45.35 +0.04 (0.09%)
After hours: 7:56PM EST
|Bid||45.28 x 800|
|Ask||45.43 x 4000|
|Day's Range||45.29 - 47.53|
|52 Week Range||45.29 - 68.81|
|PE Ratio (TTM)||N/A|
|YTD Daily Total Return||-20.33%|
|Beta (5Y Monthly)||1.46|
|Expense Ratio (net)||0.13%|
The Coronavirus outbreak continues to spread and it's taking a toll on the global economy, but Alicia Levine, BNY Mellon Chief Strategist, tells Yahoo Finance's On The Move “It’s not just the manufacturing and the supply chain issues. It’s also the services.”
All three major indexes closed in the after Tuesday's trading session, continuing their steep declines after Monday's thousand-point plunge. The Final Round panel discusses the latest market action, and how the coronavirus outbreak could continue to affect markets.
The Nasdaq touched a record high, despite coronavirus fears weighing on the minds of investors. AEI Residential Fellow and former IMF official Desmond Lachman joins Yahoo FInance’s Seana Smith on The Ticker to discuss.
Energy funds have dropped to 10-year and all-time lows in reaction to a barrage of short- and long-term headwinds. While the coronavirus outbreak and downturn in crude oil prices have generated a good portion of this selling pressure, major political and socioeconomic forces are at work as well, with climate activists putting pressure on large international banks and hedge funds to divest from fossil fuel exposure. On the flip side, political pressure could backfire because a reduction in worldwide crude oil and natural gas production would shift the supply-demand equation, making those stocks far more attractive.
Due in large part to the panicked selling caused by the spread of the novel coronavirus, also know as COVID-19, oil prices and energy equities are tumbling. For example, the United States Oil Fund (NYSE: ...
“We're looking at a worst case scenario of a $41 a barrel on the downside,” said Stephen Schork, founder of The Schork Report, on Yahoo Finance's The Ticker. “Crude oil prices right now in the low 50s — we're looking at a potential $10 decline ... by the first half of the year”
The energy sector is comprised of companies focused on the exploration, production, and marketing of oil, gas, and renewable resources around the world. Popular energy sector stocks include upstream firms that are primarily engaged in the exploration of oil or gas reserves.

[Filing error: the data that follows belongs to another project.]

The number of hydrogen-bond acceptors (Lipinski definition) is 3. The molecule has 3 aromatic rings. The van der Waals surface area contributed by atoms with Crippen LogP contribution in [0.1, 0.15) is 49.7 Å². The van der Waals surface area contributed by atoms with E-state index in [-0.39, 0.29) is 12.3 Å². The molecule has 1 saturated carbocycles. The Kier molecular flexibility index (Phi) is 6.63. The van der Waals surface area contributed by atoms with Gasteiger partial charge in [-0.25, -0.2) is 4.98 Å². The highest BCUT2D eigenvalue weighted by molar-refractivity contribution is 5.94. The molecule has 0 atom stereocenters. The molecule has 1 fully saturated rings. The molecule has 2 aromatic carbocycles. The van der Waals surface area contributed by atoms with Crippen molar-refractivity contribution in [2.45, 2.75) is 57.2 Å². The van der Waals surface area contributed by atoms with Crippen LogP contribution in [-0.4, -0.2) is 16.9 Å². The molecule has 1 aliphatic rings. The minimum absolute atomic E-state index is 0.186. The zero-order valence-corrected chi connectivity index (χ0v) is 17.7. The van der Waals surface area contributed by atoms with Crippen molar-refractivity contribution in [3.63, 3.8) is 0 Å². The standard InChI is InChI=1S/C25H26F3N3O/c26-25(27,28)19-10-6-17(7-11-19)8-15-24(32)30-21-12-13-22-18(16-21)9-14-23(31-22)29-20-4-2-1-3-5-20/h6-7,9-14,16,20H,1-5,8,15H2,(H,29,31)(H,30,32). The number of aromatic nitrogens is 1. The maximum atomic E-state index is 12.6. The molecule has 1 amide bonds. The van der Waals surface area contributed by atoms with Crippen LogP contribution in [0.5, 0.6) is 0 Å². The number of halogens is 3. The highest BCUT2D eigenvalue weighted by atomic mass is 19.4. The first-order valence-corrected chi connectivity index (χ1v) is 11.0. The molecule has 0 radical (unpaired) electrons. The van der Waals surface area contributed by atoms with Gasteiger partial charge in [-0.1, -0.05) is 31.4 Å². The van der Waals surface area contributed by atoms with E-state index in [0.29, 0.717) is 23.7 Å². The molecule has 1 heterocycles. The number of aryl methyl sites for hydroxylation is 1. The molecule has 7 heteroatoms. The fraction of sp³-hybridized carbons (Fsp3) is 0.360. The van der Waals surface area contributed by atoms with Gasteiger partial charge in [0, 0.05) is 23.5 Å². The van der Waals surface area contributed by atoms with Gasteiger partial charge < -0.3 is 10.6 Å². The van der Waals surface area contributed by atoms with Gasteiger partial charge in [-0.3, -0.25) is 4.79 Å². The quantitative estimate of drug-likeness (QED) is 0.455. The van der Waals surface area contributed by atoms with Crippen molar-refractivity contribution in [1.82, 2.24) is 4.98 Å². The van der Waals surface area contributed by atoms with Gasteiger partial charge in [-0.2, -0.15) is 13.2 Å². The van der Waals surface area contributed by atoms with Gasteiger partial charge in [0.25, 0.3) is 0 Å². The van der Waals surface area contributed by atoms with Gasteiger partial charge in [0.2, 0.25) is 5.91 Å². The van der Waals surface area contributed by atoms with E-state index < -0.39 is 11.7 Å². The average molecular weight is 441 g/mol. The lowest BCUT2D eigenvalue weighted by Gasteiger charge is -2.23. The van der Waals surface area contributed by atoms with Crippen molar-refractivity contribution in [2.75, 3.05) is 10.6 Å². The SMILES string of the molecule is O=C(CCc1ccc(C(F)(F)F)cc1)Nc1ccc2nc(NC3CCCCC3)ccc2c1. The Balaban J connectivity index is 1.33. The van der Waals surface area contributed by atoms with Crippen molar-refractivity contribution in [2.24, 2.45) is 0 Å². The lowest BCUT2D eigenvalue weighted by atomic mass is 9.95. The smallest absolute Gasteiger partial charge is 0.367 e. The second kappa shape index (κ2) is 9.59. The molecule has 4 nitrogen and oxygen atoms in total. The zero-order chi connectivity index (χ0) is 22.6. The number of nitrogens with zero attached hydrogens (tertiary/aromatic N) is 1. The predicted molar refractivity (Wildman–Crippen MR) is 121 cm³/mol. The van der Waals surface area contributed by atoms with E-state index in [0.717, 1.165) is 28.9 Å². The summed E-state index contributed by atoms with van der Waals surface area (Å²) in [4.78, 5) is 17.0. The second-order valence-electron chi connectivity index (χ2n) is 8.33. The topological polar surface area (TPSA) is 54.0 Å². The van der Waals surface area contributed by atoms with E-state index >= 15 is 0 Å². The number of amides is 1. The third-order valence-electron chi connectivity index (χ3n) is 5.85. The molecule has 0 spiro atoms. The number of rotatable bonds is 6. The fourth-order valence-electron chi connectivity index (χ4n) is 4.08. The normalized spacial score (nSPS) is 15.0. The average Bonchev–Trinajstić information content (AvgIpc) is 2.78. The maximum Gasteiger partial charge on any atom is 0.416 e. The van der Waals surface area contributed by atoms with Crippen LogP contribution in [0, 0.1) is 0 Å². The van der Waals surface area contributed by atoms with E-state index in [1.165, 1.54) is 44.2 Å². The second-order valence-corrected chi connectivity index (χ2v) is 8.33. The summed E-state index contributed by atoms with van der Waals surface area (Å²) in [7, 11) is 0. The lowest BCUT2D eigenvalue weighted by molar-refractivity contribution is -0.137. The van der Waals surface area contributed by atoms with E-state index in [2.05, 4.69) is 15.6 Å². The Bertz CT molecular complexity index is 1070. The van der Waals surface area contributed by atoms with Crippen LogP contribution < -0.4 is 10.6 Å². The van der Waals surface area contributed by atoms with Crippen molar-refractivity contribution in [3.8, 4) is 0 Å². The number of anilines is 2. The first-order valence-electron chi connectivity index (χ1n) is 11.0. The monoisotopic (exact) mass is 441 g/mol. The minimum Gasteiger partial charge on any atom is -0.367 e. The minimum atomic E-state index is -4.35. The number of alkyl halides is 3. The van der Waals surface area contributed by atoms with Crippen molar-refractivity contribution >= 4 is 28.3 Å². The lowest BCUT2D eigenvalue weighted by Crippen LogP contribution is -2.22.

Energy markets and related ETFs slipped Friday as Saudi Arabi considers breaking off its four-year alliance with Russia as the spreading coronavirus outbreak impedes economic activity and pulls down oil ...
Indices S&P 500 ETF (NYSE: SPY ) fell 1.08% to $333.34 Nasdaq ETF (NASDAQ: QQQ ) decreased 2.01% to $230.06 Dow Jones Industrial Average ETF (NYSE: DIA ) fell 1.09% to $289.62 FTSE/Xinhua China 25 ETF ...
The S&P 500 and Nasdaq finish at all-time highs Wednesday as investors were encouraged by comments from the Federal Reserve and measures China says it has taken to help coronavirus-stricken businesses.
While the S&P 500, the Dow Jones Industrial Average, and the Nasdaq Composite index hover near all-time highs, energy stocks have fallen on very hard times. Exxon Mobil (XOM) — the world’s most valuable public company as recently as 2012 — has seen its stock price plunge about 40% from its all-time high above $100 a share in June 2014, a loss of more than $180 billion in market capitalization. The Energy Select Sector SPDR ETF (XLE) the largest energy-sector ETF, is down by a similar amount from that date.
Despite rising risks and valuations for both stocks and bonds, investors are finding it painful to stay on the sidelines. In denial about the coronavirus?
Dividend-paying energy stocks, income-focused ETFs and closed-end funds, and taxable municipal bonds are among the plays investors can use.
Shares of Chesapeake Energy Corp. fell Thursday below the 50-cent mark for the first time in 26 years, after the International Energy Agency's downbeat assessment oil demand. The IEA cut its view on oil demand growth in 2020 to by 365,000 barrels a day to 825,000 barrels a day, the lowest level since 2011, as the coronavirus outbreak in China is expected to damp demand. That comes a day after the Organization of Petroleum Exporting Countries (OPEC) cut its 2020 growth outlook by 230,000 barrels a day to 990,000 barrels a day. The oil and natural gas company's stock fell 1.2% in afternoon trading to 49.83 cents. The last time the stock traded below four bits on an intraday basis was Jan. 21, 1994 and the last close below that mark was Jan. 19, 1994. Meanwhile, continuous crude oil futures rose 0.1%, and was headed for a third-straight gain after closing at a 13-month low on Monday. Natural gas futures fell 0.3%, after bouncing the past two days off Monday's 4-year low. Chesapeake's stock has plunged 80% over the past 12 months, while the SPDR Energy Select Sector ETF has shed 16% and the S&P 500 has gained 23%.